The lack of a viewfinder has been one of the key aspects of the EOS M discussed in the days since its launch.
At present, the company has no plans to create an optional viewfinder to fit into the M's slot. The GX1 meanwhile, doesn't come with an inbuilt viewfinder like other cameras in the Panasonic range (for instance the Panasonic G5), but an optional viewfinder can be purchased, perhaps making it more versatile for those who prefer not to compose on a screen.
Canon M vs Panasonic GX1 autofocus system
When Canon announced the 650D, with its hybrid autofocusing system, we suspected that it might be revealing the technology it would use for its mirrorless camera. We were right, the EOS M utilises the advantages of both phase detection and contrast detection AF in its 31 point AF system.
Meanwhile, Panasonic is very proud of its autofocus system, which it claims to be the fastest in the world. It also commissioned independent research which showed that G series cameras were more accurate than other manufacturers.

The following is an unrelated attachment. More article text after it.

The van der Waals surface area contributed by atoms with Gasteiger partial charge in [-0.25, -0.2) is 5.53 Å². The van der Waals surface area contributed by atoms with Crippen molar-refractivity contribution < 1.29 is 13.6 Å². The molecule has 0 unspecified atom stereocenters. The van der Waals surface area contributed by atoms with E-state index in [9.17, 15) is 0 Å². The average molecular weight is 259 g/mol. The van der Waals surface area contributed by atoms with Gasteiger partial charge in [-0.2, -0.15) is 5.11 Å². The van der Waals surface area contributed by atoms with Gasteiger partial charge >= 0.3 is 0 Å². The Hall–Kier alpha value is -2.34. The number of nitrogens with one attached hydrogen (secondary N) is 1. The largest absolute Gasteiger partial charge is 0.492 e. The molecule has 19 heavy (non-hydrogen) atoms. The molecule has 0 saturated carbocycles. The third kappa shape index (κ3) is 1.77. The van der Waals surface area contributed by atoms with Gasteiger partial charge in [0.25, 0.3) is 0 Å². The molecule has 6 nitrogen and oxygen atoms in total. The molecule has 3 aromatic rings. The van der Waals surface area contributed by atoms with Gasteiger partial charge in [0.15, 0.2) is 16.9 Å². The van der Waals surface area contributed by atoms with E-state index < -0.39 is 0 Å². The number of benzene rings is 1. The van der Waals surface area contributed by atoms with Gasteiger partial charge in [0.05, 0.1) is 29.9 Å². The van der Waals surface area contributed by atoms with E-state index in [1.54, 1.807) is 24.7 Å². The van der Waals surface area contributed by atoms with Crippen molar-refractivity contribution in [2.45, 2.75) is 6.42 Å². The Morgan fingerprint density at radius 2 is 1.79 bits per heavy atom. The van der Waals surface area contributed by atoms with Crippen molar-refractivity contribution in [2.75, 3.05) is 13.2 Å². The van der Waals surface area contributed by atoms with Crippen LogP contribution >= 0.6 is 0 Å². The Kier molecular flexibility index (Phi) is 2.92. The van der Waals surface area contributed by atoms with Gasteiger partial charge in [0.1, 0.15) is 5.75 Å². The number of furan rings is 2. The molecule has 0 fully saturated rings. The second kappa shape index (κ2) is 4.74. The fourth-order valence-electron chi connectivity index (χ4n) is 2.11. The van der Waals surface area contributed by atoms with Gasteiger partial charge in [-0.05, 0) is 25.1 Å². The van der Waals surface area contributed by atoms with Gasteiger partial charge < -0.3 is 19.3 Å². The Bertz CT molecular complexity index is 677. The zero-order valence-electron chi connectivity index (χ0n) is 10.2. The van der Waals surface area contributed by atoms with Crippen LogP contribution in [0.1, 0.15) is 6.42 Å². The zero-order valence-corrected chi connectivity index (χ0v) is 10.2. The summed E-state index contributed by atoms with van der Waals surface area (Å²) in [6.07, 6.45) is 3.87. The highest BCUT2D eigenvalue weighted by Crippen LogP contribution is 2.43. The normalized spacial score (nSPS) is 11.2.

Canon M vs Panasonic GX1 flash
In order to keep the size of the EOS M down, Canon decided not to include an inbuilt flash on the camera. David Parry from Canon UK says that he believes fewer people are using flash now, and it was more important for the camera to be small. That said, a flash, with a Guide Number of nine will come included in the box.
By contrast, Panasonic has managed to include a built-in flash into the GX1. Although it has a lower guide number of 7.6, it's a lot handier than having to fiddle around with attaching an external device.
Canon M vs Panasonic GX1 artistic modes
An increasing number of cameras are including artistic digital filters and modes in order to compete with the large number of creative photography apps found on modern smartphones.
Both the EOS M and the GX1 have a good range of digital filters which include on the M Toy Camera, Art Bold and Fish-eye and on the GX1 Expressive, Retro, High Key and Toy Camera.